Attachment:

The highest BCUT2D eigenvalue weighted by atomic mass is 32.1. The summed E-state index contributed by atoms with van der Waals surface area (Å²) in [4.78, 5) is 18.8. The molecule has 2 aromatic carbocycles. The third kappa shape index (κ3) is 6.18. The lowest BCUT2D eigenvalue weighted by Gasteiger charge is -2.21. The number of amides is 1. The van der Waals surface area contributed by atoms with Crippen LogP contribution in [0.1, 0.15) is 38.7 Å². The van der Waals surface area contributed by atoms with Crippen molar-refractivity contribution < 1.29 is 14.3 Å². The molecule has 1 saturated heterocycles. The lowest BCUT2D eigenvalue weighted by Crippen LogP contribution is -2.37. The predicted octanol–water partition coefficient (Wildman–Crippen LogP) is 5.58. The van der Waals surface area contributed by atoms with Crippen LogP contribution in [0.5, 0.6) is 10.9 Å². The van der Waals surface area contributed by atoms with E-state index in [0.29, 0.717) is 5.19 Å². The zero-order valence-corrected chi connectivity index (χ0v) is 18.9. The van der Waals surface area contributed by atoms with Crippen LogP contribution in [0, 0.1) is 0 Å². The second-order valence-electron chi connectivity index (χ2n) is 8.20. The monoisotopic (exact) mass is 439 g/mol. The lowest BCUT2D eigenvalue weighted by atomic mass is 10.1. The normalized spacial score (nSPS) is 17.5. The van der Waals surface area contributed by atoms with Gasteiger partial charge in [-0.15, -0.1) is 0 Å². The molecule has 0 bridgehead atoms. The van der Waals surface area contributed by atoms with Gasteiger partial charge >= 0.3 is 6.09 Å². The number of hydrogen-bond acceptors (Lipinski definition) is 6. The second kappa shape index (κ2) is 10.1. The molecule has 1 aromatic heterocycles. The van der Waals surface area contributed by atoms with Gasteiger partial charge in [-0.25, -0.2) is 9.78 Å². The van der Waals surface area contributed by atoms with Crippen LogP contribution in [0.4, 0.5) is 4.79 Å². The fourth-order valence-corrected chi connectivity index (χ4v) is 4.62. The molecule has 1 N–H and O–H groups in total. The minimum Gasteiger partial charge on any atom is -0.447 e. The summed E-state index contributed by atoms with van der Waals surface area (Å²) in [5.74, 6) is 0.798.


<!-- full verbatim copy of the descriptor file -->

The highest BCUT2D eigenvalue weighted by atomic mass is 32.1. The summed E-state index contributed by atoms with van der Waals surface area (Å²) in [4.78, 5) is 18.8. The molecule has 2 aromatic carbocycles. The third kappa shape index (κ3) is 6.18. The lowest BCUT2D eigenvalue weighted by Gasteiger charge is -2.21. The number of amides is 1. The van der Waals surface area contributed by atoms with Crippen LogP contribution in [0.1, 0.15) is 38.7 Å². The van der Waals surface area contributed by atoms with Crippen molar-refractivity contribution < 1.29 is 14.3 Å². The molecule has 1 saturated heterocycles. The lowest BCUT2D eigenvalue weighted by Crippen LogP contribution is -2.37. The predicted octanol–water partition coefficient (Wildman–Crippen LogP) is 5.58. The van der Waals surface area contributed by atoms with Crippen LogP contribution in [0.5, 0.6) is 10.9 Å². The van der Waals surface area contributed by atoms with E-state index in [0.29, 0.717) is 5.19 Å². The zero-order valence-corrected chi connectivity index (χ0v) is 18.9. The van der Waals surface area contributed by atoms with Crippen LogP contribution in [0, 0.1) is 0 Å². The second-order valence-electron chi connectivity index (χ2n) is 8.20. The monoisotopic (exact) mass is 439 g/mol. The lowest BCUT2D eigenvalue weighted by atomic mass is 10.1. The normalized spacial score (nSPS) is 17.5. The van der Waals surface area contributed by atoms with Gasteiger partial charge in [-0.15, -0.1) is 0 Å². The molecule has 0 bridgehead atoms. The van der Waals surface area contributed by atoms with Gasteiger partial charge >= 0.3 is 6.09 Å². The number of hydrogen-bond acceptors (Lipinski definition) is 6. The second kappa shape index (κ2) is 10.1. The molecule has 1 aromatic heterocycles. The van der Waals surface area contributed by atoms with Gasteiger partial charge in [-0.25, -0.2) is 9.78 Å². The van der Waals surface area contributed by atoms with Crippen LogP contribution in [0.4, 0.5) is 4.79 Å². The fourth-order valence-corrected chi connectivity index (χ4v) is 4.62. The molecule has 1 N–H and O–H groups in total. The minimum Gasteiger partial charge on any atom is -0.447 e. The summed E-state index contributed by atoms with van der Waals surface area (Å²) in [5.74, 6) is 0.798.